This coming March, I'm participating in a seminar at the Shakespeare Association of America Annual Meeting called "Teaching Textual Studies in/through Shakespeare," organized by Sarah Neville and Brett Hirsch. I considered writing about one of the assignments I designed for my Shakespeare course last term—making a quarto or adopt-a-book. I thought writing about one or both at some length would give me occasion to reflect on what worked well and what I would need to tweak if I were to use them again. Both assignments were attempts to teach early modern textual histories at an institution with special collections that skew sharply post-1900, so I considered discussing these assignments in that context, as well.
But then I remembered a conversation I had with a few people on Twitter last year (c June) about whether and when printed books—specifically early modern playbooks and modern editions of them—instruct readers on how to use particular page design features to scaffold their encounters with the text. The conversation was sparked by an instructional note at the front of the Faber & Faber edition of Nick Payne's Constellations (2012), which reminded me of perhaps the most notable early modern example. The 1676 quarto of Hamlet includes a note on A2v (pictured above) informing readers that double inverted commas marked lines that were left out of a recent production. Like a few other such notes I've found in sixteenth- and seventeenth-century playbooks, this one anticipates the possibility that readers might misread the inverted commas. After all, these marks had only ever been used in playbooks as commonplace markers (for more on this, see Lesser & Stallybrass), so without the note, readers might have misinterpreted the marked lines in the 1676 Hamlet as matter fit for extraction, not as lines omitted from performance.
On the whole, I have found such instructions to be exceptionally rare both in early modern printed plays and in modern editions to the point where the practical and conceptual work of typography (broadly conceived as everything that constitutes the design and appearance of printed matter) passes unnoticed. Why is this the case? Well, it seems to me after looking at 1,300+ printed plays that typography is, in and of itself, instructional. The plan I have for my SAA paper now, then, is to write about this "invisible" work of typography in cultivating—and, further, enhancing—play-reading practices (and here I would include actors as readers). In other words: typography is/as pedagogy.
Modern editions of Shakespeare almost always note the editors' "modernization" of the text, which typically refers to the regularization of spelling and punctuation, from rhetorical to grammatical. Such notes almost never explain the "modernization" of typographic conventions (the addition of non-grammatical punctuation or scene divisions, for instance), even though those conventions could affect meaning. As the students in my Shakespeare course last term noted, the editors of the Folger Shakespeare Library editions silently deploy long dashes regularly to signal not only interruption but mid-speech changes in addressee, including asides. Using dashes serves as an efficient way of registering this non-lexical business in the FSL editions, as it bypasses the need for lengthier descriptions. It didn't take long for my students to realize this and start using this typographic shorthand to visualize the interpersonal dynamics of certain conversations.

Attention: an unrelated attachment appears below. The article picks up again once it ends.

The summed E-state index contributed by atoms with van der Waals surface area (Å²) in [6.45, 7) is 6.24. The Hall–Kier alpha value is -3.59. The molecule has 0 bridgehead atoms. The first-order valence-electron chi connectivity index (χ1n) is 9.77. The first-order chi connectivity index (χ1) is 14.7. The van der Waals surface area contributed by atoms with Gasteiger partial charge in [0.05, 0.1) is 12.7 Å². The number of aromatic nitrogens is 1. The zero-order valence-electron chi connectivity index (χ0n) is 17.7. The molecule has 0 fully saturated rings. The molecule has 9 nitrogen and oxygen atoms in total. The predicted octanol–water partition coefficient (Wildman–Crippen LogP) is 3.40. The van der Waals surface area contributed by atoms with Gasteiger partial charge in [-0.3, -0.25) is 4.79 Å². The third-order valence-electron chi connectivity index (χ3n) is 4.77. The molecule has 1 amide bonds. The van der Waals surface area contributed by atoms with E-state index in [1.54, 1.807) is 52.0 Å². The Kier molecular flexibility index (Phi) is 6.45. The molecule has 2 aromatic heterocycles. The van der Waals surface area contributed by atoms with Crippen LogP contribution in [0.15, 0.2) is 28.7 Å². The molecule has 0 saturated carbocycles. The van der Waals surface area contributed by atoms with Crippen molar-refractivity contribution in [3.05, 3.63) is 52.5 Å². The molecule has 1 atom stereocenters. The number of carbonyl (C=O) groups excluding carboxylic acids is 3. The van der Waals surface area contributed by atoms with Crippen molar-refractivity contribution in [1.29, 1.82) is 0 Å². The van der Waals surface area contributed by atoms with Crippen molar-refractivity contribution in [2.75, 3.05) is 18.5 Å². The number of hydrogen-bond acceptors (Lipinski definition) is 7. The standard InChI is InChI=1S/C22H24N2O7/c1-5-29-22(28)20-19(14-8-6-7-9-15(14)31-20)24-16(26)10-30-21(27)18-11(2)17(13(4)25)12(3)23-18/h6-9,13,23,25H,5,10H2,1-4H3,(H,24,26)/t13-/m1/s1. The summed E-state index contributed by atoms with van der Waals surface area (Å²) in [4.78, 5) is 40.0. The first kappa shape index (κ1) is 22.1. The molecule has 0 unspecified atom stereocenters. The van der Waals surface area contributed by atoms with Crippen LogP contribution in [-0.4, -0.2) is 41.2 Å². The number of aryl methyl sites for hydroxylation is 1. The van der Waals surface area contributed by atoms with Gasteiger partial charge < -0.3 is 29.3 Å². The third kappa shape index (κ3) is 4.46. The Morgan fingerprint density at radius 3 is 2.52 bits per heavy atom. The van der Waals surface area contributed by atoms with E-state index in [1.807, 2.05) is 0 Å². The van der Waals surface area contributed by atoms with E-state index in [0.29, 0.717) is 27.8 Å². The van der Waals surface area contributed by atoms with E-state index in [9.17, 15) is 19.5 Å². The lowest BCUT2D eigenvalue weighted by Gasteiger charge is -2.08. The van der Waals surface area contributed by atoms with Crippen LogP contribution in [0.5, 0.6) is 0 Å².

In an early modern context (and as I've written about elsewhere), the printers of early vernacular drama in England drew on readerly facility with rubricated manuscripts and incunabula. They knew that readers knew that pilcrows signaled new units of text and, as such, used these special characters at the start of every new speech to articulate textually the dialogic quality of interludes and morality plays to begin with.
I'm only barely scratching the surface here and am therefore grateful to have an excuse to pursue more examples in the month ahead as I draft my SAA paper. I have a running list of typographical features that instruct and books that feature notes that draw attention to these features. Hopefully I'll share that list here, or somewhere more formal, at some stage, so if you know of any early modern (or not) examples of playbooks (or other books) that include instructions for reading features of their page designs, I'd love to know about them.